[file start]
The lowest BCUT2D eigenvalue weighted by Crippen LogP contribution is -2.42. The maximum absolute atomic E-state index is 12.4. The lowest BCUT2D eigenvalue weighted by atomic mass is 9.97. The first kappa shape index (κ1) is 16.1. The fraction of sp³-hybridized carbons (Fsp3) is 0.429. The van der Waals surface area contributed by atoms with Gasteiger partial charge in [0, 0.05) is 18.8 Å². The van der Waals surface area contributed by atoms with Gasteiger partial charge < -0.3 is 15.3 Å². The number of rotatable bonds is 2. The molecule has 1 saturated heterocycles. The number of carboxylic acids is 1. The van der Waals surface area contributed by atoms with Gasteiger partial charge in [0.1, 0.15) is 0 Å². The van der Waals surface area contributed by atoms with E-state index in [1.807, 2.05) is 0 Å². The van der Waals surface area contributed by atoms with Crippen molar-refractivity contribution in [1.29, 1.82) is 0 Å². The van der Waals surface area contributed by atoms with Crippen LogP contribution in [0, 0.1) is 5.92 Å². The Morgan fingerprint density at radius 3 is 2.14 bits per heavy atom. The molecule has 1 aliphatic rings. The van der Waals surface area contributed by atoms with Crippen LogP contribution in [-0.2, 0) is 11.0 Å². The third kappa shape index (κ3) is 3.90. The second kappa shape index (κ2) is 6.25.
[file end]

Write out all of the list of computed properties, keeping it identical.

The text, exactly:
The lowest BCUT2D eigenvalue weighted by Crippen LogP contribution is -2.42. The maximum absolute atomic E-state index is 12.4. The lowest BCUT2D eigenvalue weighted by atomic mass is 9.97. The first kappa shape index (κ1) is 16.1. The fraction of sp³-hybridized carbons (Fsp3) is 0.429. The van der Waals surface area contributed by atoms with Gasteiger partial charge in [0, 0.05) is 18.8 Å². The van der Waals surface area contributed by atoms with Gasteiger partial charge < -0.3 is 15.3 Å². The number of rotatable bonds is 2. The molecule has 1 saturated heterocycles. The number of carboxylic acids is 1. The van der Waals surface area contributed by atoms with Gasteiger partial charge in [0.1, 0.15) is 0 Å². The van der Waals surface area contributed by atoms with E-state index in [1.807, 2.05) is 0 Å². The van der Waals surface area contributed by atoms with Crippen molar-refractivity contribution in [1.29, 1.82) is 0 Å². The van der Waals surface area contributed by atoms with Crippen LogP contribution in [0, 0.1) is 5.92 Å². The Morgan fingerprint density at radius 3 is 2.14 bits per heavy atom. The molecule has 1 aliphatic rings. The van der Waals surface area contributed by atoms with Crippen LogP contribution in [-0.2, 0) is 11.0 Å². The third kappa shape index (κ3) is 3.90. The second kappa shape index (κ2) is 6.25.